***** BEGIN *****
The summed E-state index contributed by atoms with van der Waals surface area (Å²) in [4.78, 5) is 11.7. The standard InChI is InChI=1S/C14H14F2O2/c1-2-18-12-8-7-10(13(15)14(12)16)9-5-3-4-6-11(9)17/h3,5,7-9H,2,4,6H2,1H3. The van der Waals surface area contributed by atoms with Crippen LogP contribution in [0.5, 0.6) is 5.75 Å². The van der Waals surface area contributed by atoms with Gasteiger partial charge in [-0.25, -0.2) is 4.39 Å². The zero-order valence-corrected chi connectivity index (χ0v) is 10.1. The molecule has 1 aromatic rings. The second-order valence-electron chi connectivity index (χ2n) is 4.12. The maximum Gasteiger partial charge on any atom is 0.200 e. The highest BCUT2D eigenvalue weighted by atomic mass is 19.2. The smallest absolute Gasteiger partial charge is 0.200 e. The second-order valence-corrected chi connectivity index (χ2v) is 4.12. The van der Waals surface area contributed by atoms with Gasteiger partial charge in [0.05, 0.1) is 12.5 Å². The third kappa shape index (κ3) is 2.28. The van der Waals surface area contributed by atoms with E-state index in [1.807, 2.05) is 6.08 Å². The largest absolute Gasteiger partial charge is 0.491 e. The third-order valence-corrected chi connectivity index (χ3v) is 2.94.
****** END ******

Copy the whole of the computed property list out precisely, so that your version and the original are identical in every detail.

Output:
The summed E-state index contributed by atoms with van der Waals surface area (Å²) in [4.78, 5) is 11.7. The standard InChI is InChI=1S/C14H14F2O2/c1-2-18-12-8-7-10(13(15)14(12)16)9-5-3-4-6-11(9)17/h3,5,7-9H,2,4,6H2,1H3. The van der Waals surface area contributed by atoms with Crippen LogP contribution in [0.5, 0.6) is 5.75 Å². The van der Waals surface area contributed by atoms with Gasteiger partial charge in [-0.25, -0.2) is 4.39 Å². The zero-order valence-corrected chi connectivity index (χ0v) is 10.1. The molecule has 1 aromatic rings. The second-order valence-electron chi connectivity index (χ2n) is 4.12. The maximum Gasteiger partial charge on any atom is 0.200 e. The highest BCUT2D eigenvalue weighted by atomic mass is 19.2. The smallest absolute Gasteiger partial charge is 0.200 e. The second-order valence-corrected chi connectivity index (χ2v) is 4.12. The van der Waals surface area contributed by atoms with Gasteiger partial charge in [0.05, 0.1) is 12.5 Å². The third kappa shape index (κ3) is 2.28. The van der Waals surface area contributed by atoms with E-state index in [1.807, 2.05) is 6.08 Å². The largest absolute Gasteiger partial charge is 0.491 e. The third-order valence-corrected chi connectivity index (χ3v) is 2.94.